Want to hear a success story about how Scrum can be used outside of software? Then this article is for you! In this episode of our practitioner spotlight, we hear the story Joe Hardell, Group Leader of Learning & Job Mastery at Abbott Vascular, on how he is using Scrum to help improve the manufacture and quality of medical devices. This is important work and when you read Joe’s story, you can really see how Scrum is both impacting the people in the Team and the people who use these medical devices.
It is not often that people from outside of software attend a Certified ScrumMaster course, yet somehow Joe found a recent class I was offering in San Diego, it matched his schedule and he signed up. Joe has spent over twenty years in his industry, mostly focused on manufacturing, and last year became involved in Business Excellence (which is often how people in regulated industries refer to organizational and process improvement). As a result of this new position, Joe moved from a role of focusing mainly on equipment to enabling people to do their job better. From my perspective, what makes this story so exciting is that Joe saw Scrum as a solution to both these needs.
- Tell us a little about what you do each day. I work for a very demanding small team of training specialists that travel the world developing training documentation for complex medical device manufacturing lines. We are in the knowledge transfer business. My role has largely evolved into staying out of their way and solving problems when asked to do so.
- Why is your work important? The work is important because learning to build many of our devices can, and often does, take many months. During this time the learner and trainer can become very frustrated. Imagine being new to a job and being unable to contribute any real value for months. We teach trainers how to use a fantastic methodology called Job Instruction (JI) to more effectively transfer knowledge. We also develop detailed training materials for them to use. If we do this well, lives are quite literally improved – and business results follow – so I think the work is pretty important – at least to the people it touches.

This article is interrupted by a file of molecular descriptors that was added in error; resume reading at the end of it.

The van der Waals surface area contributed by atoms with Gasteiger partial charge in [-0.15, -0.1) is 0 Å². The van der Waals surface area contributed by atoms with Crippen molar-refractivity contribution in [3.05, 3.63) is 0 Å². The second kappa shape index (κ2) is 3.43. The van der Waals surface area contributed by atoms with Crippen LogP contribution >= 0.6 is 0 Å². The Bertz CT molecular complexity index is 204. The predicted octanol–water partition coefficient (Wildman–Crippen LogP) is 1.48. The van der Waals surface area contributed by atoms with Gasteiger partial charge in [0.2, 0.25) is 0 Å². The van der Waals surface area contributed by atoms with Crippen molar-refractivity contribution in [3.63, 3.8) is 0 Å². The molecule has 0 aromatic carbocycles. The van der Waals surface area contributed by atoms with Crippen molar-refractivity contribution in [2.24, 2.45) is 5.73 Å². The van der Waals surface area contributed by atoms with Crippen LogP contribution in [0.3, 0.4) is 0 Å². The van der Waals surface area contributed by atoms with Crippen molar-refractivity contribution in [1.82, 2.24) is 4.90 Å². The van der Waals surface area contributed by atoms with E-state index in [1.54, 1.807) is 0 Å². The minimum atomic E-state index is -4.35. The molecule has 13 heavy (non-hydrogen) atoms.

- What makes your work challenging for you personally? For me, I have spent nearly twenty years in the equipment support side of the business. This gave me a vey narrow view of the business. In more recent years, I was fortunate enough to have the opportunity to move into the operations side of things and then into my current Business Excellence role. The challenge for me personally has been the transition from understanding and solving equipment issues to working mainly with people. I am a problem solver. Over time, I have found this job often needs someone who can just listen to the Stakeholders and then allow the Team to solve the problem. It is often difficult for me to not always to provide the answer and instead trust that the team will get it right.
- What makes it hard for your team? For them, I think it is often difficult because they travel all the time. Many times, they travel for months on end. In this work, staying focused and maintaining a positive attitude can be a challenge. Although they manage quite well, I often worry that they will burn out on it.
- How did you find Scrum? Why did Scrum appeal to you? Scrum was introduced by a co-worker, Steve, who had been using Scrum in his role in another department. Steve then became a one-man band trying to interest people in using it. He came into our group and shared Scrum with us and I was almost instantly drawn to it. I am a project manager – trained in traditional methods – but I never liked managing projects because I always felt that my job was to just badger people into meeting a date instead of collaborating to accomplish the goal. Traditional project management sucks the life out of everything it comes into contact with and very often, after you give it all you have, the project fails or is cancelled anyway. I cannot stand it.
- Why did you think Scrum could help? Elea, the engineer on the team, had recently discovered Job Instruction (JI). We later got permission to run an extensive pilot at one of our facilities. For our Team, the stakes were high because we really wanted this JI pilot to succeed. Success would provide credibility and allow us to offer better JI to more folks in our business around the globe. I thought Scrum could help keep us on track without the need for weeks of writing charters and other nonsense (I thought this mostly because Elea said so). I also loved the idea of the team being able to run it themselves.